Former President Donald Trump will be allowed back on Instagram and Facebook, the platforms’ parent company Meta announced Wednesday.
Nick Clegg, Meta’s president for global affairs and a former UK deputy prime minister, said the 76-year-old Trump’s accounts will be reinstated “in the coming weeks,” but added that “new guardrails” would be instituted “to deter repeat offenses.”
“Social media is rooted in the belief that open debate and the free flow of ideas are important values,” Clegg said in a statement. “As a general rule, we don’t want to get in the way of open, public and democratic debate on Meta’s platforms – especially in the context of elections in democratic societies like the United States.”
The decision comes after the Republican’s 2024 campaign petitioned Meta to unlock his accounts and let Trump post directly to his 34 million followers on Facebook and 25 million followers on Instagram.
Trump himself taunted Facebook Wednesday evening on his Truth Social platform, writing: “FACEBOOK, which has lost Billions of Dollars in value since ‘deplatforming’ your favorite President, me, has just announced that they are reinstating my account. Such a thing should never again happen to a sitting President, or anybody else who is not deserving of retribution! THANK YOU TO TRUTH SOCIAL FOR DOING SUCH AN INCREDIBLE JOB. YOUR GROWTH IS OUTSTANDING, AND FUTURE UNLIMITED!!!”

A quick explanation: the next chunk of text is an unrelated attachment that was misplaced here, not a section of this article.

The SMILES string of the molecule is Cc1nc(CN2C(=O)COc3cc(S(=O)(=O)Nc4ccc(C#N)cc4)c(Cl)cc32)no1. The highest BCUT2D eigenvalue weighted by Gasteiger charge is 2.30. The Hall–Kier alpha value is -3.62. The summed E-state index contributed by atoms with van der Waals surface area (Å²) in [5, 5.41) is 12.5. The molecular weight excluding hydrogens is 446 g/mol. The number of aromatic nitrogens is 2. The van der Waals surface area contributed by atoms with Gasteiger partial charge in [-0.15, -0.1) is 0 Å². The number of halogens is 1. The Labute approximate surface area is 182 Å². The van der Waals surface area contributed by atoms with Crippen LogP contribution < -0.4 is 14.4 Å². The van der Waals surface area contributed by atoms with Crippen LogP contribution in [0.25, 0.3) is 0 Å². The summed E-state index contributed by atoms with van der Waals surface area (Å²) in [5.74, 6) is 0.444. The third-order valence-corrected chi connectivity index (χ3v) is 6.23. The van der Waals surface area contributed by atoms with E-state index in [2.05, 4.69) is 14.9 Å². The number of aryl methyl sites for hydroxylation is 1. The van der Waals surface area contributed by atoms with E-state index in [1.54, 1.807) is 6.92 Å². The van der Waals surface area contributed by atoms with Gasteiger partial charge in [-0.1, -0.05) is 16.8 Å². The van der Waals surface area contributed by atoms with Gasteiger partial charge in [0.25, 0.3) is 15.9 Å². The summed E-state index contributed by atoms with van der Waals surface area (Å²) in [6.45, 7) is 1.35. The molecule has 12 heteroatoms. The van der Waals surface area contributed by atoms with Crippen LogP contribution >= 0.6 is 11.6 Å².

Meta had initially suspended Trump “indefinitely,” then referred his status to its “Oversight Board,” a so-called “expert body established to be an independent check.” The Board upheld the decision to suspend Trump but said his punishment should have a timeline. That decision led to an announcement he would be barred for at least two years.
Clegg said Meta had based its decision to reinstate Trump on several factors, including the smooth conduct of last year’s midterm elections and expert assessments that “the serious risk to public safety that existed in January 2021 has sufficiently receded.”
“The public should be able to hear what their politicians are saying – the good, the bad and the ugly – so that they can make informed choices at the ballot box,” Clegg said. “But that does not mean there are no limits to what people can say on our platform.”
Under the terms of his reinstatement, Trump is subject to suspensions of between one month and two years if he posts content deemed to “incite or celebrate ongoing violent events or civil unrest.”
Trump was also banned from Twitter, but was reinstated in November when new owner Elon Musk restored his account. He has not returned to the platform, instead opting to remain on Truth Social, although it has been widely reported he will start tweeting again shortly.
In the letter calling for Trump’s ban to be lifted, campaign general counsel Scott Gast said the suspension “dramatically distorted and inhibited the public discourse” and its continuation “would basically constitute … a deliberate effort by a private company to silence Mr. Trump’s political voice.”
“Moreover,” Gast added, “every day that President Trump’s political voice remains silenced furthers an inappropriate interference in the American political and election process.”
Katie Harbath, the director of Facebook’s public policy team at the time Trump was banned, said Wednesday Trump needs access to the platform to bolster his struggling presidential campaign.
“I think Trump wants to get back on Facebook because he needs it for fundraising and building up an email list,” Harbath told HuffPost. “My gut is, first and foremost, this is money.”